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The State Services Commissioner
Role of the State Services Commission
Review of the Centre

The State Services Commissioner

The State Sector Act 1988 provides that there shall be an officer called the State Services Commissioner, appointed by the Governor-General in Council on the recommendation of the Prime Minister. Under the State Sector Act 1988, the State Services Commissioner is required to:

  • review the machinery of government, including the allocation of functions between departments, the need for new departments or amalgamation or abolition of departments, and the co-ordination between departments
  • review the performance of departments and their chief executives
  • appoint chief executives of departments and negotiate their conditions of employment
  • provide and maintain in association with chief executives, a senior executive service for the Public Service
  • negotiate conditions of employment for Public Service employees
  • promote and develop personnel policies and standards of personnel administration for the Public Service
  • advise on training and career development of public servants
  • promote, develop and monitor equal employment opportunities (EEO) policies and programmes for the Public Service
  • advise on management systems, structures and organisations
    at the direction of the Prime Minister, exercise other functions in relation to the administration and management of the Public Service.

In a number of cases, the Commissioner has delegated authority to others to fulfil a particular responsibility. For example, negotiating conditions of employment for Public Service staff has been delegated to Public Service chief executives, and negotiating conditions of employment for education sector staff has been delegated to the Secretary for Education.

Role of the State Services Commission

Central agencies

The State Services Commission as an institution exists to assist the State Services Commissioner to fulfil the Commissioner’s statutory functions under the State Sector Act 1988. The State Services Commission facilitates the development of a high performing and high value for money State sector capable of delivering the policies of current and future New Zealand governments.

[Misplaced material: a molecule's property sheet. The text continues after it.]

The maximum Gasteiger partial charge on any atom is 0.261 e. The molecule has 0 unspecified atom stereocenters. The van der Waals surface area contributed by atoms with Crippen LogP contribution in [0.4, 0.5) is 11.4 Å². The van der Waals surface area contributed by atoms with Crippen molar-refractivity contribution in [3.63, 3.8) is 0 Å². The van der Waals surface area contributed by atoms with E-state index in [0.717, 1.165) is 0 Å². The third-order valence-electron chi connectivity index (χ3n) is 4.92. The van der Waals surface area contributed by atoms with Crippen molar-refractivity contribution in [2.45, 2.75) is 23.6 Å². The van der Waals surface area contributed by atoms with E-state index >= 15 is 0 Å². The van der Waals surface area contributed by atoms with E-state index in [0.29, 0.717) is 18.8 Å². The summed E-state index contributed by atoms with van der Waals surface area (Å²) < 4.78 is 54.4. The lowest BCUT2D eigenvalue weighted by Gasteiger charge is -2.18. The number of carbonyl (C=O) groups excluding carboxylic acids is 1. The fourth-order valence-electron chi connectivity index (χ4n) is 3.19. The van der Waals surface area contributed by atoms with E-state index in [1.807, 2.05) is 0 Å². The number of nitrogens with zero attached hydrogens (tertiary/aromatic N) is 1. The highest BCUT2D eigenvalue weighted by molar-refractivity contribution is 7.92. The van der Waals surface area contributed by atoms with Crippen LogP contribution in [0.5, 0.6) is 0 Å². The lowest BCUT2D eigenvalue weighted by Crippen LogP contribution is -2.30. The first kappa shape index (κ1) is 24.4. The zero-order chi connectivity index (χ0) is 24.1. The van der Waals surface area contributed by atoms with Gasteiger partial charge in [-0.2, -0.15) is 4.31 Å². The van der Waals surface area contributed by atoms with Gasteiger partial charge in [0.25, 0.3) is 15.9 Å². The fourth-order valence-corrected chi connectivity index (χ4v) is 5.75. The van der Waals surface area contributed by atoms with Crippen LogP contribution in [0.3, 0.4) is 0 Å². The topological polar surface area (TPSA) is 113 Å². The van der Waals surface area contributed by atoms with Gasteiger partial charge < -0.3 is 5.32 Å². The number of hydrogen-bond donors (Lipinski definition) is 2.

In broad terms, the role of the Commission is to:

  • assist the State Services Commissioner in appointing Public Service chief executives and reviewing their performance
  • act as a principal adviser to Government on the management of its ownership interest in the Public Service by providing advice and business analysis to the Minister of State Services and other Ministers with ownership responsibilities in respect of Public Service departments as required
  • advise the Government about State sector ownership issues, including public management systems, the machinery of government, human resources and the capability required to deliver on the Government’s key goals over time
  • promulgate appropriate values and standards of behaviour for the State sector.

Central agencies

Three of the 36 departments are known as ‘central agencies’. The Department of the Prime Minister and Cabinet, the Treasury, and the State Services Commission (SSC) combine to perform a ‘corporate office’ role for the Public Service. Just as many private sector companies have a corporate office, so the Public Service has these organisations to carry out many of the functions associated with the management and coordination of what is a large enterprise.

The Department of the Prime Minister and Cabinet has an interest in anything that may have implications for the Government as a whole. It advises the Prime Minister about general policy and constitutional matters and coordinates policy work in the State sector.

The Treasury advises the government about economic and financial matters, and especially the development and management of its Budget, and has interests in all issues that have expenditure and revenue implications.